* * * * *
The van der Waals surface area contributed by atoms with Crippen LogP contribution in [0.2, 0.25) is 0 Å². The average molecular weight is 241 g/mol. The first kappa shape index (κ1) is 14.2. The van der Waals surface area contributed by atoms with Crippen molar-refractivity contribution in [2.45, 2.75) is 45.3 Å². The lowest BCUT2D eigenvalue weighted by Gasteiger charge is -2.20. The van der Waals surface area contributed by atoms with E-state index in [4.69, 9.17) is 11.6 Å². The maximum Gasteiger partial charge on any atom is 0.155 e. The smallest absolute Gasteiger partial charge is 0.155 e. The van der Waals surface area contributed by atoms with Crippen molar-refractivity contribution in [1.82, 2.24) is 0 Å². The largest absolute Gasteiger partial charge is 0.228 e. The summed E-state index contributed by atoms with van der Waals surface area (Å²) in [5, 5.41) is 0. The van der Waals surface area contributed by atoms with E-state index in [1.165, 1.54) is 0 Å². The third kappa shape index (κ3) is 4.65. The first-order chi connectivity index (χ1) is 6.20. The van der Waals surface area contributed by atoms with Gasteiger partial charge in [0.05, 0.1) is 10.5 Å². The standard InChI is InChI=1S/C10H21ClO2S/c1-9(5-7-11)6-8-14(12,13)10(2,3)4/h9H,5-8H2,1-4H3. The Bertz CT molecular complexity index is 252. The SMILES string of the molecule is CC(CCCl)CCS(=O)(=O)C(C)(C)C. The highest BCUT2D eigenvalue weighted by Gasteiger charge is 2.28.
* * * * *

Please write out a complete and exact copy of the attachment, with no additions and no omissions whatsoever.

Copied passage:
The van der Waals surface area contributed by atoms with Crippen LogP contribution in [0.2, 0.25) is 0 Å². The average molecular weight is 241 g/mol. The first kappa shape index (κ1) is 14.2. The van der Waals surface area contributed by atoms with Crippen molar-refractivity contribution in [2.45, 2.75) is 45.3 Å². The lowest BCUT2D eigenvalue weighted by Gasteiger charge is -2.20. The van der Waals surface area contributed by atoms with E-state index in [4.69, 9.17) is 11.6 Å². The maximum Gasteiger partial charge on any atom is 0.155 e. The smallest absolute Gasteiger partial charge is 0.155 e. The van der Waals surface area contributed by atoms with Crippen molar-refractivity contribution in [1.82, 2.24) is 0 Å². The largest absolute Gasteiger partial charge is 0.228 e. The summed E-state index contributed by atoms with van der Waals surface area (Å²) in [5, 5.41) is 0. The van der Waals surface area contributed by atoms with E-state index in [1.165, 1.54) is 0 Å². The third kappa shape index (κ3) is 4.65. The first-order chi connectivity index (χ1) is 6.20. The van der Waals surface area contributed by atoms with Gasteiger partial charge in [0.05, 0.1) is 10.5 Å². The standard InChI is InChI=1S/C10H21ClO2S/c1-9(5-7-11)6-8-14(12,13)10(2,3)4/h9H,5-8H2,1-4H3. The Bertz CT molecular complexity index is 252. The SMILES string of the molecule is CC(CCCl)CCS(=O)(=O)C(C)(C)C. The highest BCUT2D eigenvalue weighted by Gasteiger charge is 2.28.